“A reliable way to make people believe in falsehoods is frequent repetition, because familiarity is not easily distinguished from truth. Authoritarian institutions and marketers have always known this fact.”
“Nothing in life is as important as you think it is, while you are thinking about it”
“a single cockroach will completely wreck the appeal of a bowl of cherries, but a cherry will do nothing at all for a bowl of cockroaches.”
“If you care about being thought credible and intelligent, do not use complex language where simpler language will do.”
A groundbreaking tour of the mind that explains the two systems that drive the way we think. System 1 is fast, intuitive, and emotional; System 2 is slower, more deliberative, and more logical. Kahneman exposes the extraordinary capabilities — and also the faults and biases — of fast thinking, and reveals the pervasive influence of intuitive impressions on our thoughts and behavior. The impact of loss aversion and overconfidence on corporate strategies, the difficulties of predicting what will make us happy in the future, the challenges of properly framing risks at work and at home, the profound effect of cognitive biases on everything from playing the stock market to planning the next vacation — each of these can be understood only by knowing how the two systems work together to shape our judgments and decisions. Kahneman reveals where we can and cannot trust our intuitions and how we can tap into the benefits of slow thinking.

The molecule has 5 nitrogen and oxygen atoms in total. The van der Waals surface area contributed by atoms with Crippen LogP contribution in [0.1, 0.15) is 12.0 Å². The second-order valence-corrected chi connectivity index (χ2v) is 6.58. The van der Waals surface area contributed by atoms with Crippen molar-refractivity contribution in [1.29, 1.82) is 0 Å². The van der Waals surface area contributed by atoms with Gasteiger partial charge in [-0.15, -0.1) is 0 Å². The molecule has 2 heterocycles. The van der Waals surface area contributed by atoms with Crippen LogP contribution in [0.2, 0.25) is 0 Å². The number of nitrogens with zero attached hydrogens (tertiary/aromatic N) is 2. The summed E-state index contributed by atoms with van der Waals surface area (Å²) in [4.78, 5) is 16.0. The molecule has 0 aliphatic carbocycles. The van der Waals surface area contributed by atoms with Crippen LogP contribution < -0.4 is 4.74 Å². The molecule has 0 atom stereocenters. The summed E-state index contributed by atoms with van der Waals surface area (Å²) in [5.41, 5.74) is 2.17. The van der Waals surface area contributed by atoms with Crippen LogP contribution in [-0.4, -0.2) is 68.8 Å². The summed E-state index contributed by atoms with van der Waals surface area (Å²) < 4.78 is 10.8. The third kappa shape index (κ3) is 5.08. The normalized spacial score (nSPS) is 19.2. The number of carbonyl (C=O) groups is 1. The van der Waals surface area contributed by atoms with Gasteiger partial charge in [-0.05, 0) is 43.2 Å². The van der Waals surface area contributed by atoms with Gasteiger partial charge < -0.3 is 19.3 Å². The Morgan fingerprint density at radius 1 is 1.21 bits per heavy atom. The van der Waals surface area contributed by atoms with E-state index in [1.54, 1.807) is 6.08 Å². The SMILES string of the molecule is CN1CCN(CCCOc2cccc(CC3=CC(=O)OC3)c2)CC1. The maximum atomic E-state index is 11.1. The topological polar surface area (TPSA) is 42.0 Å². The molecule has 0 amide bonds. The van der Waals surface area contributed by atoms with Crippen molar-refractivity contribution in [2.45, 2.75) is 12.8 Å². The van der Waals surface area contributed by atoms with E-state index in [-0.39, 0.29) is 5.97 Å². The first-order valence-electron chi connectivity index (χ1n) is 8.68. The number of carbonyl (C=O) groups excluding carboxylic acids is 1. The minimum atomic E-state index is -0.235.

“When you have one foot in the future and the other in the past, you piss on the present.”
“What mindfulness does is create some space in your head so you can, as the Buddhists say, “respond” rather than simply “react.” In the Buddhist view, you can’t control what comes up in your head; it all arises out of a mysterious void. We spend a lot of time judging ourselves harshly for feelings that we had no role in summoning. The only thing you can control is how you handle it.”